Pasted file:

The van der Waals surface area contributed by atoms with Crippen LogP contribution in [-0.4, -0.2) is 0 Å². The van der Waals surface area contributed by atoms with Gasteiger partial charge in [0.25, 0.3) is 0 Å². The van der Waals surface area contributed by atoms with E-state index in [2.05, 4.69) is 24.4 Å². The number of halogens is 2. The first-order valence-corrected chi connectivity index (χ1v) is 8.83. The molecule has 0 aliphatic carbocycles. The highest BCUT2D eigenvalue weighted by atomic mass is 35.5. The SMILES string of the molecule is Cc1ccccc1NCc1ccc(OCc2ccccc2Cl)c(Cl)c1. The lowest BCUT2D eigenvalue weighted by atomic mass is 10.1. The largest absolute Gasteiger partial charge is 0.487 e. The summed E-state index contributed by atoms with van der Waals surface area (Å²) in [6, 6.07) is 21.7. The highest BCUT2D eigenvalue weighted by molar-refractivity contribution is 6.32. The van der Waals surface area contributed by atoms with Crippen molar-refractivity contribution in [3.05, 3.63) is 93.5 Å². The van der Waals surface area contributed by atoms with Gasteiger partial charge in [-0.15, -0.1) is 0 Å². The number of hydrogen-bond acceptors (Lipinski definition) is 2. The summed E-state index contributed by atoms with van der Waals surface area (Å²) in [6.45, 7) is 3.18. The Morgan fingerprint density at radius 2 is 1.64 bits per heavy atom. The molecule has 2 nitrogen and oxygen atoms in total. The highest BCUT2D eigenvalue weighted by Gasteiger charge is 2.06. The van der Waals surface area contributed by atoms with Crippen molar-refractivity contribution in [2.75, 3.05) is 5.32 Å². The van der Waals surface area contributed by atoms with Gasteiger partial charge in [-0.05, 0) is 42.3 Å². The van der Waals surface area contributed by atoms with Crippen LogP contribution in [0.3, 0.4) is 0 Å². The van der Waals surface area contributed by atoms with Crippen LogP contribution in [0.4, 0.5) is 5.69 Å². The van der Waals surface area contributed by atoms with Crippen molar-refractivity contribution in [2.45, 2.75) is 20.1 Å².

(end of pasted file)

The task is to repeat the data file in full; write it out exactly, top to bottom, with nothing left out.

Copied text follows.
The van der Waals surface area contributed by atoms with Crippen LogP contribution in [-0.4, -0.2) is 0 Å². The van der Waals surface area contributed by atoms with Gasteiger partial charge in [0.25, 0.3) is 0 Å². The van der Waals surface area contributed by atoms with E-state index in [2.05, 4.69) is 24.4 Å². The number of halogens is 2. The first-order valence-corrected chi connectivity index (χ1v) is 8.83. The molecule has 0 aliphatic carbocycles. The highest BCUT2D eigenvalue weighted by atomic mass is 35.5. The SMILES string of the molecule is Cc1ccccc1NCc1ccc(OCc2ccccc2Cl)c(Cl)c1. The lowest BCUT2D eigenvalue weighted by atomic mass is 10.1. The largest absolute Gasteiger partial charge is 0.487 e. The summed E-state index contributed by atoms with van der Waals surface area (Å²) in [6, 6.07) is 21.7. The highest BCUT2D eigenvalue weighted by molar-refractivity contribution is 6.32. The van der Waals surface area contributed by atoms with Crippen molar-refractivity contribution in [3.05, 3.63) is 93.5 Å². The van der Waals surface area contributed by atoms with Gasteiger partial charge in [-0.15, -0.1) is 0 Å². The number of hydrogen-bond acceptors (Lipinski definition) is 2. The summed E-state index contributed by atoms with van der Waals surface area (Å²) in [6.45, 7) is 3.18. The Morgan fingerprint density at radius 2 is 1.64 bits per heavy atom. The molecule has 2 nitrogen and oxygen atoms in total. The highest BCUT2D eigenvalue weighted by Gasteiger charge is 2.06. The van der Waals surface area contributed by atoms with Crippen molar-refractivity contribution in [2.75, 3.05) is 5.32 Å². The van der Waals surface area contributed by atoms with Gasteiger partial charge in [-0.05, 0) is 42.3 Å². The van der Waals surface area contributed by atoms with Crippen LogP contribution in [0.3, 0.4) is 0 Å². The van der Waals surface area contributed by atoms with Crippen LogP contribution in [0.4, 0.5) is 5.69 Å². The van der Waals surface area contributed by atoms with Crippen molar-refractivity contribution in [2.45, 2.75) is 20.1 Å².